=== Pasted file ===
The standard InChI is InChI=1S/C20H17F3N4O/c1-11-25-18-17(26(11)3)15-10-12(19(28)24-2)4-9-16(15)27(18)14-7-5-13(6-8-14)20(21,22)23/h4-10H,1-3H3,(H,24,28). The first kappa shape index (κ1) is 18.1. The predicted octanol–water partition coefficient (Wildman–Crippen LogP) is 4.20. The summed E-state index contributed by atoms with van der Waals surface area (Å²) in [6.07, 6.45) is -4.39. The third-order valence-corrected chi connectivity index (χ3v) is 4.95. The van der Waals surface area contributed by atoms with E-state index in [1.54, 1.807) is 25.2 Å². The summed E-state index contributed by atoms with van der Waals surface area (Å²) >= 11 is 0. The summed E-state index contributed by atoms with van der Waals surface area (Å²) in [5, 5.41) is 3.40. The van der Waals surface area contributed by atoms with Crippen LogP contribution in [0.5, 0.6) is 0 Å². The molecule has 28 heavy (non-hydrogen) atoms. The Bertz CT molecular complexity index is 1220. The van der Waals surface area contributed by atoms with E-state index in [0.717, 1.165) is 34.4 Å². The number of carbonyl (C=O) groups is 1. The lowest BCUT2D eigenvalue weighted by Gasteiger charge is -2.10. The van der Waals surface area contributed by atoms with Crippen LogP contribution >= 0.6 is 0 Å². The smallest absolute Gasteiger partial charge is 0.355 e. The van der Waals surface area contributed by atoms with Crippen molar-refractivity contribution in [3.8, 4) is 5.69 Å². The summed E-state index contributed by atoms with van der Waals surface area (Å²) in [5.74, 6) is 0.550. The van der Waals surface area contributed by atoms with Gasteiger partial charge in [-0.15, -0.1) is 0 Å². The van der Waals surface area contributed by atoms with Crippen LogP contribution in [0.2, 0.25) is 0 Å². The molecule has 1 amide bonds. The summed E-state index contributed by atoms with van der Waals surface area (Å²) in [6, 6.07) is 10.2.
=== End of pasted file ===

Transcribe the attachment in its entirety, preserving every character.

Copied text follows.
The standard InChI is InChI=1S/C20H17F3N4O/c1-11-25-18-17(26(11)3)15-10-12(19(28)24-2)4-9-16(15)27(18)14-7-5-13(6-8-14)20(21,22)23/h4-10H,1-3H3,(H,24,28). The first kappa shape index (κ1) is 18.1. The predicted octanol–water partition coefficient (Wildman–Crippen LogP) is 4.20. The summed E-state index contributed by atoms with van der Waals surface area (Å²) in [6.07, 6.45) is -4.39. The third-order valence-corrected chi connectivity index (χ3v) is 4.95. The van der Waals surface area contributed by atoms with E-state index in [1.54, 1.807) is 25.2 Å². The summed E-state index contributed by atoms with van der Waals surface area (Å²) >= 11 is 0. The summed E-state index contributed by atoms with van der Waals surface area (Å²) in [5, 5.41) is 3.40. The van der Waals surface area contributed by atoms with Crippen LogP contribution in [0.5, 0.6) is 0 Å². The molecule has 28 heavy (non-hydrogen) atoms. The Bertz CT molecular complexity index is 1220. The van der Waals surface area contributed by atoms with E-state index in [0.717, 1.165) is 34.4 Å². The number of carbonyl (C=O) groups is 1. The lowest BCUT2D eigenvalue weighted by Gasteiger charge is -2.10. The van der Waals surface area contributed by atoms with Crippen LogP contribution >= 0.6 is 0 Å². The smallest absolute Gasteiger partial charge is 0.355 e. The van der Waals surface area contributed by atoms with Crippen molar-refractivity contribution in [3.8, 4) is 5.69 Å². The summed E-state index contributed by atoms with van der Waals surface area (Å²) in [5.74, 6) is 0.550. The van der Waals surface area contributed by atoms with Gasteiger partial charge in [-0.15, -0.1) is 0 Å². The van der Waals surface area contributed by atoms with Crippen LogP contribution in [0.2, 0.25) is 0 Å². The molecule has 1 amide bonds. The summed E-state index contributed by atoms with van der Waals surface area (Å²) in [6, 6.07) is 10.2.